Back from the engine rebuild, this once dead stock, worse for wear machine was running once more. Now for the fun part – the chopping. Having poured through what must have seemed like hundreds of custom SR builds, in a huge array of styles, the plans for this build became grander. “Unfortunately I realised that everything I wanted to do to the bike needed to be made to measure and custom in every way. In addition to that, I was informed about power upgrades, which was something I just couldn’t Ignore. Did I need these upgrades? No. Did I want them? Yes. I sourced parts from all over the world, setting up a MyUS account so that nothing was out of reach. The funny thing is that the only thing currently on the bike now that was on the initial build (minus the engine) is the fibreglass JVB headlight. Every part chosen was to provide a look and overall performance and handling.”

The balance/battle between form and function was rife throughout the build. Parts to improve performance, while others to fit the goal aesthetic were applied and sacrificed along the way. “The look of the bike definitely took priority, as I know it’s only an SR and I’m not a track guy. From the GSXR front end, the mono shock, the CB250 gas tank for the perfect line, custom exhaust, Dellorto 40 Carb, everything came together to give me everything I wanted from the bike and much more.”

“The major hiccup with this bike was me constantly changing my mind. The bike has had 3 very similar looks, but it was always missing something. Not something to anyone else, but to me and how the bike should look. I would try to do as much as possible, minus any machining, engine work, and brakes. Other things I would try, I would usually fail or mess up & have to send it off to reset my mistake before trying again. After a while I realised that there was no time limit, and that things would be done in due time. In the 6yrs of owning this bike I would say its’ been ridable for 1 year, and that’s me being generous! I constantly get laughed at by friends with that piece of info. It’s now become a known thing that this bike will never really be finished.”


Rob’s ’76 Honda CB750

The need for 2-wheeled hoonery kicked off 24 years ago for Rob, from humble mopeds to more adventurous dirt bikes with mates he ascended the motorcycle hierarchy. It would be classic Hondas that would really drive his passion for riding and customisation, with his latest being a classic cafe racer styled machine with that famous CB750 charm.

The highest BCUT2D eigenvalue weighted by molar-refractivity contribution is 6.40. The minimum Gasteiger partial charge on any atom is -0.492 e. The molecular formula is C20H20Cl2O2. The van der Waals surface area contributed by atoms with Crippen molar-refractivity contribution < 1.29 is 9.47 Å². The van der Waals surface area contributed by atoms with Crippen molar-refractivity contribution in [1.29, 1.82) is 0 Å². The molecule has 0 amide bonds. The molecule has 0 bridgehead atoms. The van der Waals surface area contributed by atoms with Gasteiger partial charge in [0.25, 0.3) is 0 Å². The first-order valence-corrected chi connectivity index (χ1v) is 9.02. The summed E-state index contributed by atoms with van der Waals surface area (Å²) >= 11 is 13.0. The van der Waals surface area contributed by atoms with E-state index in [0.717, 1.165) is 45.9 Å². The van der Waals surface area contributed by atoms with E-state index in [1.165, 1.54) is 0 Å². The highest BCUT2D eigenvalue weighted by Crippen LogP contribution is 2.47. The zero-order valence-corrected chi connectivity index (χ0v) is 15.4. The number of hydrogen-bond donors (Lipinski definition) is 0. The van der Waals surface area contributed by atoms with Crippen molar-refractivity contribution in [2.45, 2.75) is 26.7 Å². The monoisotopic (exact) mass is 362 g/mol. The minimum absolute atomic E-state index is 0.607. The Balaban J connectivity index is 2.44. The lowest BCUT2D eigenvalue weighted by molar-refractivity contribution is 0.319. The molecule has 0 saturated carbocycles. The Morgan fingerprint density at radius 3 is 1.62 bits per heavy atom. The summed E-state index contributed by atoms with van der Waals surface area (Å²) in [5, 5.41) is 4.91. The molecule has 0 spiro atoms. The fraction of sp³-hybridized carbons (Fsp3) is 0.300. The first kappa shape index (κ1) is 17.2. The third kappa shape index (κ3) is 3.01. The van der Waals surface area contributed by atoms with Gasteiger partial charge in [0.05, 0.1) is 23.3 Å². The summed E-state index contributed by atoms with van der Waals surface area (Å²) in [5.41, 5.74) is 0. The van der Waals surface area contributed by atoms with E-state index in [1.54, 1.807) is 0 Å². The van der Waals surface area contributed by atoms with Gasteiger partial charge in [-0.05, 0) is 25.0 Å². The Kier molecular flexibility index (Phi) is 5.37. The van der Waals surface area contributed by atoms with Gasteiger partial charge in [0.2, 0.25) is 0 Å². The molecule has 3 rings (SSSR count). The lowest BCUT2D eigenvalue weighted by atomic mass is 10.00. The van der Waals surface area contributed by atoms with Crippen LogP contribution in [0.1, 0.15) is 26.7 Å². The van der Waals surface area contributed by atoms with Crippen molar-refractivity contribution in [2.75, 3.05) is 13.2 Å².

Fond memories of Rob’s first bike, a 1978 Honda CB400, still illuminate his mind as a much younger version of himself would ride this machine till he could ride no more. “I can remember the first time I ever took that bike out onto the Highway. I rode straight to Connecticut from Long Island NY. I was truly addicted from that moment on.”

This addiction was not simply for motorcycles, but 1970’s Hondas it would seem. This current fix is a 1976 CB750 Supersport, the 6th classic Honda Rob has owned and what will no doubt be among the ranks of many more. “I owned a ’77 CB750 before this one, but it got totalled in a hit and run accident – I was very lucky to have walked away from that. I knew I wanted another ‘70’s CB750, so was on the lookout for just the right one. I always like to buy a bike as stock as possible. This means I can start with a blank slate and change or customise things to really make it my own.”

Hours of trawling through adverts of CB750’s for sale would provide with him a win. An orange Supersport, that was (mostly) stock, just what the doctor ordered. “This would be the first Super Sport I’ve owned. I liked the idea of the longer wheelbase and tank, which I felt would provide a really great basis for a café racer build. The second I saw this machine I knew the design I had in my head would fit it perfectly.”

The work behind getting this orange stock CB750 to a mean green café racer machine would start with a major top to bottom engine rebuild, some exhaust work, tidying up the electrics and switching out the pod filters that had come with the bike. “Most of the work would be aesthetic. I cleaned up the whole front end, removed the gauges, lowered the ignition with a spacer, chucked on some clubman bars and ran the blinkers out of the headlight to keep things tight. I removed the entire seat and rear end to add a single cowl unit. Next would be the knee indents in the tank and a few other fun little tweaks to get it how I wanted, but nothing too crazy. There was no need for rear sets as the position fit me perfectly.”

The end result is a culmination in very British cafe racer aesthetic mixed with Japanese super bike legacy. A massive nod to some iconic ’70’s design and performance. “I think the design of this bike is really simple. That’s what’s so great about these machines. It took a few months to really get it dialled in mechanically, but it looks and rides and exactly how I envisioned it.”